September 9, 2012

My hopes for the future of videogames

The recent Greenlight debate got me thinking about something I had in my mind for a good while: there needs to be a way for funding videogames that are not profitable, not marketable or commercially viable. Games that are important yet won´t generate any benefits.

I deeply believe that the lack of such a possibility is what prevents videogames from evolving. Sure there is people doing experimental games, but most of them are small and not very polished. It´s enough to look at the amount of work and care that developers put into their commercial releases in comparison to their freeware experiments. What would happen if they could invest the same time, care and energy into such experiments while not having to bother with how to market it? How far could they push these concepts? How deeply could they explore the possibilities of the medium?

I also strongly believe that this would benefit the whole industry as there needs to be a risk-free environment to be able to truly experiment. It´s the exact way it has worked for cinema: all the wild experimentation and innovation happens in short films, that are made possible through grants and funds with no return investment. And this opens new creative paths that once proven to be successful get incorporated into feature films and the mainstream cinema.

In France it works remarkably well. The SACD, the private organism that takes care of author´s rights for the french cinema, takes a cut of the box office profits, dvd sales, etc, and invests them back into funding more cinema. This means that a blockbuster hit is good for the whole industry, as it will not only benefit its makers but also will help fund other films, documentaries, tv series, experimental shortfilms and whatnot. This has created a healthy ecosystem where there is a good range of funding programs that, amongst other things, makes possible the production of projects that don´t generate any profit at all.

Could we imagine one day something similar for games? Imagine how much money could be raised if you took 0.1% from the profits of every gaming blockbuster in a year. Imagine if that money could be used for funding projects that would help develop the medium, without the need to return a single penny. Can we dream of something like that?

Could we at least imagine an independent "experimental gameplay fund"? What if successful indies committed to donate a small percentage of their profits to the fund? What if the Humble Bundle would allow its customers to put a chunk into it?

What I mean is: the money is there, but is there the will?

There would be no "Getting on Steam" debate if developers who have bigger hopes for the medium than another zombie survival game would have a real alternative.

Am I being too optimistic?


  1. I only see one problem with this: who decides which projects get to be funded with this kind of *public* fund? Who gets to judge which authors are the most promising to advance the medium?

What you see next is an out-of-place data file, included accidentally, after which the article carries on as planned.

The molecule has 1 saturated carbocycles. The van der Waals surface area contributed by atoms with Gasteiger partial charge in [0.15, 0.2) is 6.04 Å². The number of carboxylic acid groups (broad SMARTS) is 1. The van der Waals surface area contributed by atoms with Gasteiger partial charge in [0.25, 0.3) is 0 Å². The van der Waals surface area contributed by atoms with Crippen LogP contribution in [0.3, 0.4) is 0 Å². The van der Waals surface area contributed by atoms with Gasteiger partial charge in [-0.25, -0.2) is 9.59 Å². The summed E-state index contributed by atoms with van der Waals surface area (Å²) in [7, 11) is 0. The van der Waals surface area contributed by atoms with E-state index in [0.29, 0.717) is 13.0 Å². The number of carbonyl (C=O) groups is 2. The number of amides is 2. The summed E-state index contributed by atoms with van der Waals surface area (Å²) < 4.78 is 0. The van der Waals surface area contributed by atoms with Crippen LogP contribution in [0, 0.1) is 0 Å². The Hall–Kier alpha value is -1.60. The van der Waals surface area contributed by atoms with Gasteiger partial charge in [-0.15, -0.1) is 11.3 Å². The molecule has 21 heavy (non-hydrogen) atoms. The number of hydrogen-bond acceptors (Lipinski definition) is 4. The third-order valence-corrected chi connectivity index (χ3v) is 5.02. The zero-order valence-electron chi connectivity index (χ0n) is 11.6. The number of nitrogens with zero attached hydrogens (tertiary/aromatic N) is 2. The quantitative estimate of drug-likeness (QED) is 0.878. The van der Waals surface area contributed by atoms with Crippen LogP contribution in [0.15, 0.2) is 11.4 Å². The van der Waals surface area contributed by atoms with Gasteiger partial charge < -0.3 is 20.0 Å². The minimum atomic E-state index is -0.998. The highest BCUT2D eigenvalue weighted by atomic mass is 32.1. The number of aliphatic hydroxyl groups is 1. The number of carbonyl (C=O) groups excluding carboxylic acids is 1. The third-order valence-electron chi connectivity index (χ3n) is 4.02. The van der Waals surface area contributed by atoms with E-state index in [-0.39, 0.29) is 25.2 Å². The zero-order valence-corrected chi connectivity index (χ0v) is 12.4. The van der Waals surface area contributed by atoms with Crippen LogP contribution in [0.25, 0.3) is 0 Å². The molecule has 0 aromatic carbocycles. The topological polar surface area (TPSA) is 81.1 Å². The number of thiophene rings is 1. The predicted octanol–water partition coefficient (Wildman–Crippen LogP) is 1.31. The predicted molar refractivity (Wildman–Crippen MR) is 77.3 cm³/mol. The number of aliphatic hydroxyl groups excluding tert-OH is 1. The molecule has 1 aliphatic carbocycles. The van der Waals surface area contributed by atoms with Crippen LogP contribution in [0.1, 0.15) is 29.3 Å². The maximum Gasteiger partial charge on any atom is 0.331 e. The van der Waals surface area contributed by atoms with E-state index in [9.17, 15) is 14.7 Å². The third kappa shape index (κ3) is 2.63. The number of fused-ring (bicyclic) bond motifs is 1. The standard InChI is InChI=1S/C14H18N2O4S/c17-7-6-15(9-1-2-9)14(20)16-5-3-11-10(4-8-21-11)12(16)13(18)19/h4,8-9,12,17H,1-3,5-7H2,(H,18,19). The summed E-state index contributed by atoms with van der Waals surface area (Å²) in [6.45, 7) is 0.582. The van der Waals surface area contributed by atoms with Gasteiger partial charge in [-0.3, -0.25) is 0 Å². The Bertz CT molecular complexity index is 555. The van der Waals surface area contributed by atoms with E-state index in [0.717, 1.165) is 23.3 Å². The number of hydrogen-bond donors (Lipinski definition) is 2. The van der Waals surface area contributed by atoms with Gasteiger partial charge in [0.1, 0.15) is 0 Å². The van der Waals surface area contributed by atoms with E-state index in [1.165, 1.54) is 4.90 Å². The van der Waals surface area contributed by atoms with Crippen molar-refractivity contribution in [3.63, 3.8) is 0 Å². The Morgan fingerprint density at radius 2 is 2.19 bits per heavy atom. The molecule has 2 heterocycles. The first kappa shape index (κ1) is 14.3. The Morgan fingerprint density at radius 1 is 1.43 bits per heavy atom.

I much prefer the system that we have in here, where we have government-funded universities on which students make stuff as part of their studies. They need to be good enough students to qualify for the class, and afterwards their work is being judged by the teachers, so they do have an incentive to do a good work.

    The kind of solution you propose would only promote caching on the fund and making weirder and weirder titles, so that you can claim that they are art without having to break a sweat making them.

    Am I being too pessimistic?

  2. There is no perfect solution. Surely in the way to fund some genuinly good things a lot of crap would get funded too, just as it happens with short films. But that´s better than nothing in my opinion.

    Regarding who decides: a ever changing panel of experts and professionals, just the way it happens with awards and grants. Not perfect either but changing the panel each time would allow for diversity instead of the same kinds of projects being funded each time.

  3. I had this exact same idea for the Indie royale alpha bundle. i wanted X% of all proceeds to go to donation based games. i think if we can convince all the bundles to do so, they will even see increase in their bundles being sold.

  4. I think this is a really interesting idea. I didn't realize there were film industries that worked like that, and I think that system could be appropriated beautifully for the video game industry.

  5. In Norway, a fraction of the taxes at state level is dedicated to various cultural institutions. The most prominent example relevant for games is the Norwegian Film Institute, that have 20 million NOK (ca. 3.460.000 USD) dedicated to funding game development each year. Because they also value arguments other that economic profit, like a projects cultural and creative value, it provides a good alternative for us. In addition, this kind of funding is clearly linked to a recent explosion of smaller game developers being established in Norway, which in turn generate jobs and long-term tax-returns that might even repay the yearly 20 million NOK in the future. Maybe a solution is for more countries to embrace Socialism? :P

  6. Yes I kind of envy the public support that Scandinavian countries have for new media. Problem with this is that if you don´t live in the lucky country you don´t have much choice, and that ultimately, you are doing digital art which is global and has no reason to be limited to a territory.